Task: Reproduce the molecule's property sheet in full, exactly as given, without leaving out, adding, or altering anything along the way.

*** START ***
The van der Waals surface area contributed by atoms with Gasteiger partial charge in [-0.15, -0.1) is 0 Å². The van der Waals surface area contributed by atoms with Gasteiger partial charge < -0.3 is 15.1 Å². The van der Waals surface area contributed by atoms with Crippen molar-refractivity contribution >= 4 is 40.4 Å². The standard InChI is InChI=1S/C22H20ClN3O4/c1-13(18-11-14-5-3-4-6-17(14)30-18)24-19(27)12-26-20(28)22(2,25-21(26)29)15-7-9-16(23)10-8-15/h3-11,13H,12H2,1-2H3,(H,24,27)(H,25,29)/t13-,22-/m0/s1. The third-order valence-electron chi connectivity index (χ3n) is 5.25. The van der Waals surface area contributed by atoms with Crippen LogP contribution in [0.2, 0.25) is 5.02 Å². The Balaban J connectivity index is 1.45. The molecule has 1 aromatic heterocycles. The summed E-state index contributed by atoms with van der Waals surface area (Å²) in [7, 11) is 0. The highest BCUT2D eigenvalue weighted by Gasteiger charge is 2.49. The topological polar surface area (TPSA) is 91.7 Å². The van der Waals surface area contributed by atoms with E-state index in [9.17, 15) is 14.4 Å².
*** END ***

The van der Waals surface area contributed by atoms with Gasteiger partial charge in [-0.15, -0.1) is 0 Å². The van der Waals surface area contributed by atoms with Gasteiger partial charge < -0.3 is 15.1 Å². The van der Waals surface area contributed by atoms with Crippen molar-refractivity contribution >= 4 is 40.4 Å². The standard InChI is InChI=1S/C22H20ClN3O4/c1-13(18-11-14-5-3-4-6-17(14)30-18)24-19(27)12-26-20(28)22(2,25-21(26)29)15-7-9-16(23)10-8-15/h3-11,13H,12H2,1-2H3,(H,24,27)(H,25,29)/t13-,22-/m0/s1. The third-order valence-electron chi connectivity index (χ3n) is 5.25. The van der Waals surface area contributed by atoms with Crippen LogP contribution in [0.2, 0.25) is 5.02 Å². The Balaban J connectivity index is 1.45. The molecule has 1 aromatic heterocycles. The summed E-state index contributed by atoms with van der Waals surface area (Å²) in [7, 11) is 0. The highest BCUT2D eigenvalue weighted by Gasteiger charge is 2.49. The topological polar surface area (TPSA) is 91.7 Å². The van der Waals surface area contributed by atoms with E-state index in [9.17, 15) is 14.4 Å².